The opening shot of a movie can tell us a lot about how to view and interpret what follows. It can even represent the whole movie in miniature. The Opening Shots Project collects illustrated analyses of some of Jim Emerson's favorites, and contributions from Scanners readers.
Six recent releases on Blu-ray, including film school standard "Riddles of the Sphinx", a collection of world cinema from Martin Scorsese and "The Way We Were".
The studios use screeners to help Academy voters and critics groups catch up on films they might have missed. So why are studios withholding certain films and pushing others?
David Cronenberg's "The Fly" (1986) is among a very few movies that give me a sense of hesitation as soon as the credits appear. I've owned a couple of home video versions since its release twenty some years ago, according to the technology in favor, but I doubt I've played them more than a handful of times (including that for the purpose of this review). For such a well made and entertaining movie this is particularly odd but among the great horror flicks (it certainly fits the bill) this one hits you a little bit below the belt for enjoyment's sake."The Fly" deals with Seth Brundle (Jeff Goldblum), an eccentric inventor who meets reporter Veronica Quaife (Geena Davis) at a science convention and (somewhat unwillingly) spills the beans about his latest creation, one that will "change the world as we know it". The contraption in question is a teleportation system for inanimate objects, which is basically the same concept used for getting characters on and off the Starship Enterprise in "Star Trek". With Veronica alongside him to document his progress Seth is able to take the next step, giving his invention the ability to transport live beings. After a failed attempt (that's putting it mildly!) with a baboon that should have given him some pause, Seth unwisely decides to rush testing the system with himself as passenger, unaware that a seemingly innocent house fly has hitched a ride alongside him (at least they weren't joined by that other baboon!). After the initial apparent success, an oblivious Seth will find himself gaining incredible agility and strength but will progressively become a mean, selfish, stench-filled and tragic individual, illustrating in the process the nature of those insects in much higher detail than we would ever want to learn. By film's end we'll end up seeing these creatures in a very different light and Seth will not be able to regret enough the fact that he did not provide his device with an UNDO command.Much like he previously did in "The Dead Zone" (1983), Cronenberg creates a very convincing couple for the audience to identify with before tragedy strikes. The difference in "The Fly" is that he doesn't show them the slightest bit of mercy (the fates of Christopher Walken and Brooke Adams in "The Dead Zone" amounted to a happy ending in comparison). This doesn't necessarily make one movie better than the other (though "The Dead Zone"'s conclusion is truly sublime). Both entries were treated correctly according to their very different subjects but the ending in "The Fly" is not quite as easy to appreciate. The audience here is even taunted for a while with the possibility that the experiment's results are going to be for the best and that makes the lead's fate all the more painful. What can you say about a movie in which the villain of the piece (Davis' egotistical and sexist boss played by John Getz) suddenly finds himself becoming the hero? Perhaps that Getz' initial evil was no match for the enormity and wrongness of the situations in this movie."The Exorcist" (1973) aside, I can't think of another horror film as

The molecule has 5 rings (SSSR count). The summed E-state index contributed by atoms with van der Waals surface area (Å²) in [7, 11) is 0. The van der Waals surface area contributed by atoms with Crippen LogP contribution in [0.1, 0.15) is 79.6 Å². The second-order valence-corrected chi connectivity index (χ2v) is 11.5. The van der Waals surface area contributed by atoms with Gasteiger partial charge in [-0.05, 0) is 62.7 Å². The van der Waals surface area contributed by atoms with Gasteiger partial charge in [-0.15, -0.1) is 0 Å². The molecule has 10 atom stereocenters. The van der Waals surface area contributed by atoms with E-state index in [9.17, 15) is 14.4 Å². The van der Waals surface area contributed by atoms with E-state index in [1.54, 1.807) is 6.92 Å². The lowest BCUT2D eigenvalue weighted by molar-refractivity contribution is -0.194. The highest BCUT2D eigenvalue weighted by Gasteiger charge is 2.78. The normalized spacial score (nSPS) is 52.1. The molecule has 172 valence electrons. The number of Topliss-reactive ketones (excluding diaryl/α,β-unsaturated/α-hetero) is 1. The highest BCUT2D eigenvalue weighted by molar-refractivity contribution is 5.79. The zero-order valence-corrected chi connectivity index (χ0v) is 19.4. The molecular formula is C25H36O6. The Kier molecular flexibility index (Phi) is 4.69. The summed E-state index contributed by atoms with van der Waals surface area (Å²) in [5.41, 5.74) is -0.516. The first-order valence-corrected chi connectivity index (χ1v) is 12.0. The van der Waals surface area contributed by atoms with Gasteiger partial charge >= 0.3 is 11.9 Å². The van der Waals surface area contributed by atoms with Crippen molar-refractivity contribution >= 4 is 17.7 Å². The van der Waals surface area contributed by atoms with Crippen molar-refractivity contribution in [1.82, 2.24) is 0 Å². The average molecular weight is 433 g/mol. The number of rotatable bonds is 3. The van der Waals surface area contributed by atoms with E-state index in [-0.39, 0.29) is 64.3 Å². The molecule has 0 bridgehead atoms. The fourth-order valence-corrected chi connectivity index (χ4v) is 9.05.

Actors with "A-list" name recognition continue to migrate to television. "True Detective" uses Matthew McConaughey and Woody Harrelson to make great television.
Alexander Huls argues blockbusters been reduced to giant CGI toy sets for directors. How did that happen?
The makers of "Life Itself", the documentary about Roger, offer a chance to be a critic for a day for the person who sends the most referrals to their Indiegogo campaign.
The nominations from the Producers Guild, Screen Actors Guild and the Writers Guild have announced their nominations, and the Oscars race is starting to come into focus.
Selected films available now on Blu-ray.
Does "The Wolf of Wall Street" celebrate the bankers it portrays? Omer Mozaffar ponders whether the film endorses their bad behavior.
Far Flunger Jana Monji looks at "47 Ronin" and sees a movie that fetishizes "Asian-ness" but muddles important details, from hairstyles to geography.